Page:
Mirrored in the wild, stormy but yet sometimes calm seas I think is Franny Stone herself, really. Filled with a complete thirst for adventure, with more than an abundant will for wandering, often leaving her beloved Niall for extended periods (their romance was completely unique and sweeping in its own way, with both of them being unable to ignore the hunger for the other, the captivating curiosity about the others passions, so similar and yet with their differences too. With The Great Migration being told in both the past and present, with Franny lamenting over her marriage to Niall, commenting to other crew members of The Shanghai that he’d left her, but often the context to this not being revealed right away, (I was thinking, okay, did you seperate or did he pass away or?!).

I completely found myself fully engaged in the story all the more, given Charlotte McConaghy’s narration weaved the past and present so poignantly, making for an utterly raw reading experience. I really appreciated the flashbacks to Franny’s childhood, being born in Ireland but growing up in Australia, yet never feeling like she belonged anywhere, often looking for family on both her Mam and Dad’s side, yet hardly ignoring the sense of seclusion and aloneness that she really feels, at least until Niall comes into the picture.

Even then though, I was quite astounded as to the fact that whirlwind wedding, shared passion and courtship aside, I felt like Niall and Franny often might’ve been strangers to one another, really. As it is though, I do think Franny’s often consuming restlessness is something we all feel, a fierce longing within us all, so I never found myself questioning Franny straying away from Niall and in turn, I think he always understood his wife’s ways; Their relationship was just so intriguing throughout, though, Franny would refer to Niall in the present tense often, which would then result is even more poignancy as the story developed!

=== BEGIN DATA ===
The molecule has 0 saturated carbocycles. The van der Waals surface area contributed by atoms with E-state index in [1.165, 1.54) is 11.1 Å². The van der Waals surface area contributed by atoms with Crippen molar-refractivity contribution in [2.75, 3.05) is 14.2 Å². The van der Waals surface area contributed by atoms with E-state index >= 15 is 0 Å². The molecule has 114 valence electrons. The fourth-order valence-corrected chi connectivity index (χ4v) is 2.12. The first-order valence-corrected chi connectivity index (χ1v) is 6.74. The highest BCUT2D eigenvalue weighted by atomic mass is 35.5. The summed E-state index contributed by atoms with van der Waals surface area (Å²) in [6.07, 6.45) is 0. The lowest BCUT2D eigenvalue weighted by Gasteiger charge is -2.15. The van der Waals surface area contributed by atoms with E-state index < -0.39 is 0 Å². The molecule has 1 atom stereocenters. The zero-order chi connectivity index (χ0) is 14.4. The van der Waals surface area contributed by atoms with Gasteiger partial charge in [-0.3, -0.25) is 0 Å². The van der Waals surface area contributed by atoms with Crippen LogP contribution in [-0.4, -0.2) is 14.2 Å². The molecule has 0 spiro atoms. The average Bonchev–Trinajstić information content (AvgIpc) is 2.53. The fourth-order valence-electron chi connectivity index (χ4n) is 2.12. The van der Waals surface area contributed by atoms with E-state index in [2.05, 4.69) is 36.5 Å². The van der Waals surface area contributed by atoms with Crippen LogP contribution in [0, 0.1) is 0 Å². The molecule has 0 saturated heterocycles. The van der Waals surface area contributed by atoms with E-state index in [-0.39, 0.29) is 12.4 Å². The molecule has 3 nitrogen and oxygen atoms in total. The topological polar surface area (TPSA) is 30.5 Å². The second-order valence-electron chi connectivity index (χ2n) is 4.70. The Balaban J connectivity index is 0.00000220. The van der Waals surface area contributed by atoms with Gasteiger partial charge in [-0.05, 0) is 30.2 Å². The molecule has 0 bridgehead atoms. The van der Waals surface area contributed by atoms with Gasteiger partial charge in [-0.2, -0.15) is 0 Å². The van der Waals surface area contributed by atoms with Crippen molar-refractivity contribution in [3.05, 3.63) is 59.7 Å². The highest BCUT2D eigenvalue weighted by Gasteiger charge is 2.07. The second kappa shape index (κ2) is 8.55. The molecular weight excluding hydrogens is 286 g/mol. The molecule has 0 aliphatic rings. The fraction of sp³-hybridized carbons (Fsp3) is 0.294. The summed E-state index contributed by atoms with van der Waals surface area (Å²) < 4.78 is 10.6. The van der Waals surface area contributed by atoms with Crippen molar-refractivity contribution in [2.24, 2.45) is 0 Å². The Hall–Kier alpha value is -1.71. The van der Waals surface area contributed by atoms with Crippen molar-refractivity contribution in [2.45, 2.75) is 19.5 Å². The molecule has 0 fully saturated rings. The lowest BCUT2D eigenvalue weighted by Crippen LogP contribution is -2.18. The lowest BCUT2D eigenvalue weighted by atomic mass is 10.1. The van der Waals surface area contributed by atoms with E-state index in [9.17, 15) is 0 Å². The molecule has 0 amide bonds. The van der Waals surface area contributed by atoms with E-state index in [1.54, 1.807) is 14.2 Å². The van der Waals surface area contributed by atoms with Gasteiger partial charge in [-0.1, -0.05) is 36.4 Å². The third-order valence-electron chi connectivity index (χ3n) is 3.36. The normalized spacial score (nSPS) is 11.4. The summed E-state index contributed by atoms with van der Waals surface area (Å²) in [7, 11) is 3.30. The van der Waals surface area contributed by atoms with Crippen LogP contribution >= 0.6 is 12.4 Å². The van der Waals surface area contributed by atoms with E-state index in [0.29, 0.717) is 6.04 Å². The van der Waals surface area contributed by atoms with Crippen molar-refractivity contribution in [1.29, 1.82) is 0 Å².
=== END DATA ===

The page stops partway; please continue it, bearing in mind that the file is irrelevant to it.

Honestly though, as I type this (having finished the book an hour ago (at the time of writing this review) I’m still filled with unease about how it may have mirrored our future climate, yet I’m wistful and feeling something akin to hope for having experienced The Great Migration. It’s nothing short of an utterly remarkable quest of undeniably sweeping proportions, filled with completely memorable characters and let’s just say I’m going to have The Great Migration lingering by my side for a long time to come still!

Happy Reading,

Brooklyn.